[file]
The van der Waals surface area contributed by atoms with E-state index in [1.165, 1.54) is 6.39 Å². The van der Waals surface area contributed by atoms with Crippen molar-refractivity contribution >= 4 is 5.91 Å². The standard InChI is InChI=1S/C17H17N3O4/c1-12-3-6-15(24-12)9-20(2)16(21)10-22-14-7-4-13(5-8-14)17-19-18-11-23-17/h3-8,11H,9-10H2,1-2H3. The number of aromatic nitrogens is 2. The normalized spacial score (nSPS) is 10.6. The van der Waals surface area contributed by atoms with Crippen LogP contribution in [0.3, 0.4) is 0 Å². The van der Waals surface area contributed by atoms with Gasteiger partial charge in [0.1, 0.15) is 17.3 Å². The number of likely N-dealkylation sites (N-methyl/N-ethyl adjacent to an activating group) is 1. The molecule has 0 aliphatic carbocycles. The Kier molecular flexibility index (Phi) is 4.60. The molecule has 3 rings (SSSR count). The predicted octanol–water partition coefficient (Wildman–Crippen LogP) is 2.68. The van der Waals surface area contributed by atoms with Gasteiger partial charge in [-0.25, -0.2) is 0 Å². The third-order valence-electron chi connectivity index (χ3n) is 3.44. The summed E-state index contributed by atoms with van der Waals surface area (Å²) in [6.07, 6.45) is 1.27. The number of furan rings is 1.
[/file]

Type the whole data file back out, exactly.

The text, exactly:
The van der Waals surface area contributed by atoms with E-state index in [1.165, 1.54) is 6.39 Å². The van der Waals surface area contributed by atoms with Crippen molar-refractivity contribution >= 4 is 5.91 Å². The standard InChI is InChI=1S/C17H17N3O4/c1-12-3-6-15(24-12)9-20(2)16(21)10-22-14-7-4-13(5-8-14)17-19-18-11-23-17/h3-8,11H,9-10H2,1-2H3. The number of aromatic nitrogens is 2. The normalized spacial score (nSPS) is 10.6. The van der Waals surface area contributed by atoms with Crippen LogP contribution in [0.3, 0.4) is 0 Å². The van der Waals surface area contributed by atoms with Gasteiger partial charge in [0.1, 0.15) is 17.3 Å². The number of likely N-dealkylation sites (N-methyl/N-ethyl adjacent to an activating group) is 1. The molecule has 0 aliphatic carbocycles. The Kier molecular flexibility index (Phi) is 4.60. The molecule has 3 rings (SSSR count). The predicted octanol–water partition coefficient (Wildman–Crippen LogP) is 2.68. The van der Waals surface area contributed by atoms with Gasteiger partial charge in [-0.25, -0.2) is 0 Å². The third-order valence-electron chi connectivity index (χ3n) is 3.44. The summed E-state index contributed by atoms with van der Waals surface area (Å²) in [6.07, 6.45) is 1.27. The number of furan rings is 1.